Alain de Botton, in Status Anxiety, isolates two narratives that support an individual's psychological life: our search for sexual love and our search for love from the world. This avoids or perhaps conflates our search for love from ourselves. While Helen may have launched a thousand ships and Alexander may have built an empire spanning half the world, we mustn't underestimate how broken the personality becomes if its desire for self-love remains unrequited. If our quest for love from the world is obstructed, de Botton suggests we become plagued with status anxiety. If our quest for love from ourself is obstructed, things are not as simple.
The complication arises because we can prevent ourselves from loving us in two ways. We may generally feel content with ourself, but lack the self-awareness to recognize it. Or, more tragically, we may have some self-defeating flaw in our character or our history that contradicts a core value. In anti-semitic times, there were sometimes self-hating jews. In modern times and in unenlightened states one sometimes encounters homophobic homosexuals. Not all examples arise in this manner. In most cases I've observed, either the perceived flaw needs to be resolved, e.g., by coming out of the closet or embracing one's religion, or the trait needs to be more completely repressed. The latter option is not always possible.
It's the first obstruction, our inability to perceive our own love, that concerns the rest of this note. In my dealings with people, I find the leading cause of this obstruction is a preoccupation with the surface details of one's identity. That's to say, narcissism. While a narcissist is very good at identifying immediate goals, these goals tend to be myopic. In turn, they tend to view themselves as a bundle of these short term ends and have trouble realizing that there is a cohesive self supporting this bundle. From this perspective, it's apparent why they are unaware that they love themselves. As far as they are concerned, the only "self" available to loving is the state of having short-term goals. So they throw all their efforts into fulfilling their current goals and obtaining more easily fulfilled goals. Also, they work to reduce the difficulty of fulfilling future goals.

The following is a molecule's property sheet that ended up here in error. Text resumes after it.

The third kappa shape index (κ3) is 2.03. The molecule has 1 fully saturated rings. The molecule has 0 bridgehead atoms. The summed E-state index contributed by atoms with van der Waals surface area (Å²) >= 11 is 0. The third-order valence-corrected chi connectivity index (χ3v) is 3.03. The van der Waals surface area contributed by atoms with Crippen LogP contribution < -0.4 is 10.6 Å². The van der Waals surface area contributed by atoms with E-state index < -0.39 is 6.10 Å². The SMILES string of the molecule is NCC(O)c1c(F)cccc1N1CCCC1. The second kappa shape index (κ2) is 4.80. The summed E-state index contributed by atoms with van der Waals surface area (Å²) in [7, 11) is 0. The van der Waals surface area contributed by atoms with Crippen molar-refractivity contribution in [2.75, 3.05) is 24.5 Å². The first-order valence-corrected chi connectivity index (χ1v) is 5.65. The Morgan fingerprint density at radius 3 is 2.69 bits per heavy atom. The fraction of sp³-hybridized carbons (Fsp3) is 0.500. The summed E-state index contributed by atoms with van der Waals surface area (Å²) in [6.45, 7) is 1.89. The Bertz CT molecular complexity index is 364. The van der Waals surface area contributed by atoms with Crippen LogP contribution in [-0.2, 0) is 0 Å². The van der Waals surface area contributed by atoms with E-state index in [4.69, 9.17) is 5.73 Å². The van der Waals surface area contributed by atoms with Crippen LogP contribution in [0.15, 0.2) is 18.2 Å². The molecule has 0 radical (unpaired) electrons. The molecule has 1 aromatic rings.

It's to avoid this pitfall that I recommend sometimes working toward either the sublimation of goals or their postponement. Removing frivolous desires is almost always productive, and postponing ancillary goal fulfillment gives more spare time for the self to "find itself", so to speak. While the method can be taken to unhealthy extremes, I've only once seen a self-described narcissist take this idea and degenerate into abject apathy overnight. However, that is another story.
The trick of projecting one's desires into the future is particularly effective. It's quite difficult to wield sufficient willpower to actively negate an apparent desire. On the other hand, postponing it in a definite manner can be relatively easier. There is a certain cognitive bias, called hyperbolic discounting, that causes us to value proximate goals far more highly than distal ones.
This title then serves as a somewhat reasonable mantra for clearing one's immediate concerns from clouding one's self-perception. What do we want? Nothing. We are more than what we want. When do we want it? Whenever. We are not driven by desires.
PM Note: This old note written while doing armchair psychology. Not professional, seek professional advice. Standard disclaimer. Because demand for grammar, writing, gave to coworker for edit. No longer sounds me, but doubt me would hold up to standard.